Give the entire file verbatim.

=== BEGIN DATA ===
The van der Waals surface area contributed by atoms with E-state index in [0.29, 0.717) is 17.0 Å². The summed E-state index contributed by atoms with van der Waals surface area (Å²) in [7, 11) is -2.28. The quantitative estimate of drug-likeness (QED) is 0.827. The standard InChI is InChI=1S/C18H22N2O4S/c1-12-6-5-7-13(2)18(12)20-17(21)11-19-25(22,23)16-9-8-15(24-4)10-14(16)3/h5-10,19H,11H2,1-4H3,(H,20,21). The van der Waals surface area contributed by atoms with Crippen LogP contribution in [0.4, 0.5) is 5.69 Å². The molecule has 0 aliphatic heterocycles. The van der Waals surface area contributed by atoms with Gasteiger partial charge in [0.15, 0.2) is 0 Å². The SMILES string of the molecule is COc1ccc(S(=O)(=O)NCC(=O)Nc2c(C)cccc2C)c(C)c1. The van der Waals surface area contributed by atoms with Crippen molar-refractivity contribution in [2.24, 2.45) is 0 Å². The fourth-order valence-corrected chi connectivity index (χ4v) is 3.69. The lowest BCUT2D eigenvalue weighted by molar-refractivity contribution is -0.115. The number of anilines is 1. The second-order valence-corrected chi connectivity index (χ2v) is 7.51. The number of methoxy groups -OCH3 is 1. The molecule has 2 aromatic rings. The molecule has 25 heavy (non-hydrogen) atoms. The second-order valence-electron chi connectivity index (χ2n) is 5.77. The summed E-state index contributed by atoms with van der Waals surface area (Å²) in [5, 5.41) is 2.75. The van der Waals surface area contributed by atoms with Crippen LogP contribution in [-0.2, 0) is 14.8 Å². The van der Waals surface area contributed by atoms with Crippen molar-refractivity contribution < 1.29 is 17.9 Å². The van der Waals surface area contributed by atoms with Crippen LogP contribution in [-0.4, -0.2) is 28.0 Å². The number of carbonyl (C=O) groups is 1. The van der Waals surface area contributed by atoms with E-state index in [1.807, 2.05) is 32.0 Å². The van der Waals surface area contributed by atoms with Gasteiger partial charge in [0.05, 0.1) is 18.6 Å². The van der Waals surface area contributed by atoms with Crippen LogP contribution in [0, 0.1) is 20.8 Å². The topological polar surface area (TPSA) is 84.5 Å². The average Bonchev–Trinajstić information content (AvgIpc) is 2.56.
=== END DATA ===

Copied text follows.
The van der Waals surface area contributed by atoms with E-state index in [0.29, 0.717) is 17.0 Å². The summed E-state index contributed by atoms with van der Waals surface area (Å²) in [7, 11) is -2.28. The quantitative estimate of drug-likeness (QED) is 0.827. The standard InChI is InChI=1S/C18H22N2O4S/c1-12-6-5-7-13(2)18(12)20-17(21)11-19-25(22,23)16-9-8-15(24-4)10-14(16)3/h5-10,19H,11H2,1-4H3,(H,20,21). The van der Waals surface area contributed by atoms with Crippen LogP contribution in [0.4, 0.5) is 5.69 Å². The molecule has 0 aliphatic heterocycles. The van der Waals surface area contributed by atoms with Gasteiger partial charge in [0.15, 0.2) is 0 Å². The SMILES string of the molecule is COc1ccc(S(=O)(=O)NCC(=O)Nc2c(C)cccc2C)c(C)c1. The van der Waals surface area contributed by atoms with Crippen molar-refractivity contribution in [2.24, 2.45) is 0 Å². The fourth-order valence-corrected chi connectivity index (χ4v) is 3.69. The lowest BCUT2D eigenvalue weighted by molar-refractivity contribution is -0.115. The number of anilines is 1. The second-order valence-corrected chi connectivity index (χ2v) is 7.51. The number of methoxy groups -OCH3 is 1. The molecule has 2 aromatic rings. The molecule has 25 heavy (non-hydrogen) atoms. The second-order valence-electron chi connectivity index (χ2n) is 5.77. The summed E-state index contributed by atoms with van der Waals surface area (Å²) in [5, 5.41) is 2.75. The van der Waals surface area contributed by atoms with Crippen LogP contribution in [-0.2, 0) is 14.8 Å². The van der Waals surface area contributed by atoms with Crippen molar-refractivity contribution < 1.29 is 17.9 Å². The van der Waals surface area contributed by atoms with Crippen LogP contribution in [-0.4, -0.2) is 28.0 Å². The number of carbonyl (C=O) groups is 1. The van der Waals surface area contributed by atoms with E-state index in [1.807, 2.05) is 32.0 Å². The van der Waals surface area contributed by atoms with Gasteiger partial charge in [0.05, 0.1) is 18.6 Å². The van der Waals surface area contributed by atoms with Crippen LogP contribution in [0, 0.1) is 20.8 Å². The topological polar surface area (TPSA) is 84.5 Å². The average Bonchev–Trinajstić information content (AvgIpc) is 2.56.